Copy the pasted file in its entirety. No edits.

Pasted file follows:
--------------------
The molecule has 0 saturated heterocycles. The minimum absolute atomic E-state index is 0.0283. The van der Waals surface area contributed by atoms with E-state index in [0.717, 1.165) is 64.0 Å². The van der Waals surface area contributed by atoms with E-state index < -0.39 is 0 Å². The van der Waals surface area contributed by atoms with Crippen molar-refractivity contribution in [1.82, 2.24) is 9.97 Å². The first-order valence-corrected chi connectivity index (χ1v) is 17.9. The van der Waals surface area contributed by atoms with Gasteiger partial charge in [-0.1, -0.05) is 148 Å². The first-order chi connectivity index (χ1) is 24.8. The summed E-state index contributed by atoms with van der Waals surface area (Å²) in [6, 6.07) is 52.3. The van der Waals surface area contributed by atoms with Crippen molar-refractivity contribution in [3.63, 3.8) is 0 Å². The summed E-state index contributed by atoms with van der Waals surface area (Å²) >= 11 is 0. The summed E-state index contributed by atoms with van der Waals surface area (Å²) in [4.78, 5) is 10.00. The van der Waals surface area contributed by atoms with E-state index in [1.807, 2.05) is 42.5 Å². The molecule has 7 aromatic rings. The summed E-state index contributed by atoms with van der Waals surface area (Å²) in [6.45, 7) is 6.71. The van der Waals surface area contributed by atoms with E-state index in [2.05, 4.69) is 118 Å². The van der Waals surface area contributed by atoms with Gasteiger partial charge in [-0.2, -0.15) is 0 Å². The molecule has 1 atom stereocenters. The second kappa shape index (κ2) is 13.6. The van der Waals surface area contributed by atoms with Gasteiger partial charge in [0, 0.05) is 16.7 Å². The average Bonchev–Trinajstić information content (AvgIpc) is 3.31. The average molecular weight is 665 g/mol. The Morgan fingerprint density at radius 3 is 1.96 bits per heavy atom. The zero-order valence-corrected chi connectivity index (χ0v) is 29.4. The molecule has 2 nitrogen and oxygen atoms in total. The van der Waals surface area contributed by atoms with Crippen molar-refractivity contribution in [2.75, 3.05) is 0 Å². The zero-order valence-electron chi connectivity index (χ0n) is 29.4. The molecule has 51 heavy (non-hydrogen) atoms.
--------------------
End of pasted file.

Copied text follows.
The molecule has 0 saturated heterocycles. The minimum absolute atomic E-state index is 0.0283. The van der Waals surface area contributed by atoms with E-state index in [0.717, 1.165) is 64.0 Å². The van der Waals surface area contributed by atoms with E-state index < -0.39 is 0 Å². The van der Waals surface area contributed by atoms with Crippen molar-refractivity contribution in [1.82, 2.24) is 9.97 Å². The first-order valence-corrected chi connectivity index (χ1v) is 17.9. The van der Waals surface area contributed by atoms with Gasteiger partial charge in [-0.1, -0.05) is 148 Å². The first-order chi connectivity index (χ1) is 24.8. The summed E-state index contributed by atoms with van der Waals surface area (Å²) in [6, 6.07) is 52.3. The van der Waals surface area contributed by atoms with Crippen molar-refractivity contribution in [3.63, 3.8) is 0 Å². The summed E-state index contributed by atoms with van der Waals surface area (Å²) >= 11 is 0. The summed E-state index contributed by atoms with van der Waals surface area (Å²) in [4.78, 5) is 10.00. The van der Waals surface area contributed by atoms with E-state index in [1.807, 2.05) is 42.5 Å². The molecule has 7 aromatic rings. The summed E-state index contributed by atoms with van der Waals surface area (Å²) in [6.45, 7) is 6.71. The van der Waals surface area contributed by atoms with E-state index in [2.05, 4.69) is 118 Å². The van der Waals surface area contributed by atoms with Gasteiger partial charge in [-0.2, -0.15) is 0 Å². The molecule has 1 atom stereocenters. The second kappa shape index (κ2) is 13.6. The van der Waals surface area contributed by atoms with Gasteiger partial charge in [0, 0.05) is 16.7 Å². The average Bonchev–Trinajstić information content (AvgIpc) is 3.31. The average molecular weight is 665 g/mol. The Morgan fingerprint density at radius 3 is 1.96 bits per heavy atom. The zero-order valence-corrected chi connectivity index (χ0v) is 29.4. The molecule has 2 nitrogen and oxygen atoms in total. The van der Waals surface area contributed by atoms with Crippen molar-refractivity contribution in [2.75, 3.05) is 0 Å². The zero-order valence-electron chi connectivity index (χ0n) is 29.4. The molecule has 51 heavy (non-hydrogen) atoms.